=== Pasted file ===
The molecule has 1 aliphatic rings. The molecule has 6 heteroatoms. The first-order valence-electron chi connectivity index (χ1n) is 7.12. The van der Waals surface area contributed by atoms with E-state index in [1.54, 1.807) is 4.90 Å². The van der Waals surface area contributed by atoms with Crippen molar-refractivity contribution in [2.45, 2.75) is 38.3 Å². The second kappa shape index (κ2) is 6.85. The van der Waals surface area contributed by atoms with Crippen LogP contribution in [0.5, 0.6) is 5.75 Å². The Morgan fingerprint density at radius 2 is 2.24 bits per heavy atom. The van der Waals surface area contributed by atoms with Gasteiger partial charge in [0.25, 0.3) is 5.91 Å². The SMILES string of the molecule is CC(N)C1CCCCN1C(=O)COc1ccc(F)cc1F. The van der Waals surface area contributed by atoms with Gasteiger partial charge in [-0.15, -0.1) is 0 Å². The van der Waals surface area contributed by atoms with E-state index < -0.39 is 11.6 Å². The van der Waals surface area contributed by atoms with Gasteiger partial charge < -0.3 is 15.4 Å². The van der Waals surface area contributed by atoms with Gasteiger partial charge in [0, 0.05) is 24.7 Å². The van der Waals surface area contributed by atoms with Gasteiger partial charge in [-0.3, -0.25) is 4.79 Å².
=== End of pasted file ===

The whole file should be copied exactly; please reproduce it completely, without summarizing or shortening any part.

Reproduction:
The molecule has 1 aliphatic rings. The molecule has 6 heteroatoms. The first-order valence-electron chi connectivity index (χ1n) is 7.12. The van der Waals surface area contributed by atoms with E-state index in [1.54, 1.807) is 4.90 Å². The van der Waals surface area contributed by atoms with Crippen molar-refractivity contribution in [2.45, 2.75) is 38.3 Å². The second kappa shape index (κ2) is 6.85. The van der Waals surface area contributed by atoms with Crippen LogP contribution in [0.5, 0.6) is 5.75 Å². The Morgan fingerprint density at radius 2 is 2.24 bits per heavy atom. The van der Waals surface area contributed by atoms with Gasteiger partial charge in [0.25, 0.3) is 5.91 Å². The SMILES string of the molecule is CC(N)C1CCCCN1C(=O)COc1ccc(F)cc1F. The van der Waals surface area contributed by atoms with Gasteiger partial charge in [-0.15, -0.1) is 0 Å². The van der Waals surface area contributed by atoms with E-state index < -0.39 is 11.6 Å². The van der Waals surface area contributed by atoms with Gasteiger partial charge < -0.3 is 15.4 Å². The van der Waals surface area contributed by atoms with Gasteiger partial charge in [0, 0.05) is 24.7 Å². The van der Waals surface area contributed by atoms with Gasteiger partial charge in [-0.3, -0.25) is 4.79 Å².